Five faculty members from the School of Natural Sciences received grants recently from the Department of Energy (DOE) under its Funding for Accelerated, Inclusive Research (FAIR) initiative.
To support research at minority-serving institutions and emerging research institutions, the DOE announced $37 million in grants for 52 projects at 44 colleges and universities nationwide. The aim is to build research capacity, infrastructure and expertise at institutions that are historically underrepresented in the DOE's Office of Science portfolio.
Each of the UC Merced researchers will receive more than $500,000 in FAIR funds for up to three years because of the merit of their proposals and because UC Merced is a designated Hispanic Serving Institution.
The five professors and their projects are:
- Changho Kim (Applied Mathematics): “Machine-Learning-Based Surrogate Modeling for Stochastic Multiscale Simulation Methodology”
- Michael Thompson (Chemistry and Biochemistry): “Developing Temperature-jump X-ray Crystallography to Study Dynamic Biosynthetic Enzymes at Synchrotrons and XFELs”
- Aurora Pribram-Jones (Chemistry and Biochemistry): “Localized electrons, ionization potentials, and non-thermal states in warm dense matter from the thermal projection-based initial maximum overlap method”
- Tao Ye (Chemistry and Biochemistry): “Super-resolution 3D Atomic Force Microscopy of Electrochemical Interfaces”
- Liang Shi (Chemistry and Biochemistry): “Advancing Atomistic Understanding of Electronic Energy Transfer”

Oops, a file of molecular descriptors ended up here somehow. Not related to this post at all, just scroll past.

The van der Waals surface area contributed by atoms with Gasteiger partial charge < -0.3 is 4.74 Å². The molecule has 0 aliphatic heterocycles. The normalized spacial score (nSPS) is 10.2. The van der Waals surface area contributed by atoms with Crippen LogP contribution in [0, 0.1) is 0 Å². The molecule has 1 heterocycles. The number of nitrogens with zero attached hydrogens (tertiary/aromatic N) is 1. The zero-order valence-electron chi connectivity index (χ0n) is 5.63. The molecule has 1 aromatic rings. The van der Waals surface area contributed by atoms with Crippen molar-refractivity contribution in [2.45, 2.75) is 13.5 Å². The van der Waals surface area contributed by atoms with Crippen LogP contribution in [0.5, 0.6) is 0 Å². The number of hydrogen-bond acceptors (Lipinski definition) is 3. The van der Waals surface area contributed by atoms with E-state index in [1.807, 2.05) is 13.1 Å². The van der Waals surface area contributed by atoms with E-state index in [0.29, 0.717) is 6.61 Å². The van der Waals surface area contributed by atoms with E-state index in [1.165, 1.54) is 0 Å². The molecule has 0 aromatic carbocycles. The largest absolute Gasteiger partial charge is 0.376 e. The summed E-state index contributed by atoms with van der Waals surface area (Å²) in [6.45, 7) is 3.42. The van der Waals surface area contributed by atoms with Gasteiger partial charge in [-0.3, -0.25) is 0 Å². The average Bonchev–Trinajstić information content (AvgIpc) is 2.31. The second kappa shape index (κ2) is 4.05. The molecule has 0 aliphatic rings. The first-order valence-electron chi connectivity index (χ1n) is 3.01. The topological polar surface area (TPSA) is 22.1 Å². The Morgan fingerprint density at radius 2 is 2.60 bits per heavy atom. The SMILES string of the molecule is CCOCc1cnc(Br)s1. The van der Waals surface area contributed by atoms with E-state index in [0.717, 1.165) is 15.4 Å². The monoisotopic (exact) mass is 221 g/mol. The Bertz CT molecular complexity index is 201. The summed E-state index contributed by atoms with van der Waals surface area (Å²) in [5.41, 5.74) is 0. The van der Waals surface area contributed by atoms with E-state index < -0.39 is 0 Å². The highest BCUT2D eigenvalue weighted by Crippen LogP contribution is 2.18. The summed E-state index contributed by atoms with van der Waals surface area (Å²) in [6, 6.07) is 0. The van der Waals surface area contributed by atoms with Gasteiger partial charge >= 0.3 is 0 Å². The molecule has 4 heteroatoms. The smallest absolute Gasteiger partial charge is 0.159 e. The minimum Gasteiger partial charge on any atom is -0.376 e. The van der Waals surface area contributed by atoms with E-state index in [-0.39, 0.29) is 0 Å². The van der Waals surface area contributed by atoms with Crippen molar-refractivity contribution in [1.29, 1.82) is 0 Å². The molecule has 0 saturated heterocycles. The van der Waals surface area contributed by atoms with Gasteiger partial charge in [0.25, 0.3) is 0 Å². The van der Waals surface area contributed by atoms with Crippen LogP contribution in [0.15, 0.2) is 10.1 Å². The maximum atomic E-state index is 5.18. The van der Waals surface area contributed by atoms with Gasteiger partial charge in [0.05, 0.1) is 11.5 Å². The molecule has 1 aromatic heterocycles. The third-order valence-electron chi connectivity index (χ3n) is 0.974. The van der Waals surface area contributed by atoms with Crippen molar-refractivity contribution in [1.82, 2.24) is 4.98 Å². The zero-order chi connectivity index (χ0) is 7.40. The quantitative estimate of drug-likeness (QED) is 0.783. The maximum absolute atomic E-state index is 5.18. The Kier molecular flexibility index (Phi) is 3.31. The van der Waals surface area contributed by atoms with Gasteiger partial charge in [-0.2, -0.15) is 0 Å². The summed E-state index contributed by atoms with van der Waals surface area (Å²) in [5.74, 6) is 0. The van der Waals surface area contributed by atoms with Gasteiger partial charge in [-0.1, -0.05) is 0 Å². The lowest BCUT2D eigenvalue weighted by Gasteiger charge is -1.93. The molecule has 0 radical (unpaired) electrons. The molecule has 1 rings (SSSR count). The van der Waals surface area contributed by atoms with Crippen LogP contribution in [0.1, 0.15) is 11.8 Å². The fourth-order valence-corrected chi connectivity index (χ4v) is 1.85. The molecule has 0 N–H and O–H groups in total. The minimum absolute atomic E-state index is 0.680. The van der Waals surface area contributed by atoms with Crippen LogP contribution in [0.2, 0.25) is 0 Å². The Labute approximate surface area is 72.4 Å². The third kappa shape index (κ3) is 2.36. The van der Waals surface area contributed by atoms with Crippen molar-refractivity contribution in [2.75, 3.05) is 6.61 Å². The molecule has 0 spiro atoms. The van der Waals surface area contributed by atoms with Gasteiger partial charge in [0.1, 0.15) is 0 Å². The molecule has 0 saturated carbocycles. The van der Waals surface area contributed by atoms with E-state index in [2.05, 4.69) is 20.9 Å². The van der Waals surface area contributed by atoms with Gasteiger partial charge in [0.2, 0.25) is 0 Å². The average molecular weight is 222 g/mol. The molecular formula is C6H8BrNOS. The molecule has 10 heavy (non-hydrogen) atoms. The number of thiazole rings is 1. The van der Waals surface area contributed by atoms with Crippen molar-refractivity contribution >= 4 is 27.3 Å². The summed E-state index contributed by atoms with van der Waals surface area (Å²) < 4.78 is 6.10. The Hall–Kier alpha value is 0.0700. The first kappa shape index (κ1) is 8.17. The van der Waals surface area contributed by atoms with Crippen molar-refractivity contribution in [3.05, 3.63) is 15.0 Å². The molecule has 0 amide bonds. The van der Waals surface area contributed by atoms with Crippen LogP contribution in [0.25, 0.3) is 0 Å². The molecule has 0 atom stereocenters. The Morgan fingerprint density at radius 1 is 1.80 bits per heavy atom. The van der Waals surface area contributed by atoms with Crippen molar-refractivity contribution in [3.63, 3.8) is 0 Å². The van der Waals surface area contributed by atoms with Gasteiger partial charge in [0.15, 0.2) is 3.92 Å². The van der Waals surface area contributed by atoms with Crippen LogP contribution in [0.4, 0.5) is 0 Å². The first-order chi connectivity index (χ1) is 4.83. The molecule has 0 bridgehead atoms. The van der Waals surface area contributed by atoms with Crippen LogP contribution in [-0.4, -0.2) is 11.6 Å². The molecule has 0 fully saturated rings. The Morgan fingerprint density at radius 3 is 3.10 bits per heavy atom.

The grants are intended to foster mutually beneficial relationships between the universities and partnering institutions, such as national labs, to perform basic research in applied math, biology, chemistry, computer science, engineering, geoscience, isotopes, material science and physics.
For example, Thompson will further a partnership he has with the Stanford Linear Accelerator Center (SLAC), a national particle-accelerator laboratory for research in high-energy particle physics and synchrotron-radiation physics.
He and his lab designed a new experimental technique and, starting with SLAC, want to distribute it so other researchers can use it.
“We are studying the structures and motions of biological molecules such as proteins, and traditionally it has been relatively hard to study them while they are in motion,” he said. “We have developed what is, essentially, a high-speed camera for capturing the motions.”
Ye’s lab is working with engineering Professor Ashlie Martini and Lawrence Berkeley Nationals Laboratory’s Molecular Foundry.
“We are developing a microscopy technique that allows us to image water or other solvent molecules at the interfaces between electrolyte solutions and electrode materials,” he said. “For the moment, we know very little about the structure of these interfaces, where electrochemical energy conversion of batteries, fuel cells and supercapacitors takes place.”
The grants are intended to expand the talent pool that will further the DOE’s missions, transform people’s understanding of nature and catalyze scientific discoveries that can lead to technical breakthroughs.
“Ensuring America’s best and brightest students have pathways to STEM fields will be key to achieving President Joe Biden’s energy and climate goals, including achieving a net-zero carbon economy by 2050,” the DOE said in a statement.
“To reach our scientific goals, we need all voices represented at the table, including those who have been historically excluded from critical scientific conversations,” U.S. Secretary of Energy Jennifer M Granholm said. “This funding will help academic institutions expand their research portfolios and spur future scientific discovery, creating a top-notch workforce to advance American competitiveness.”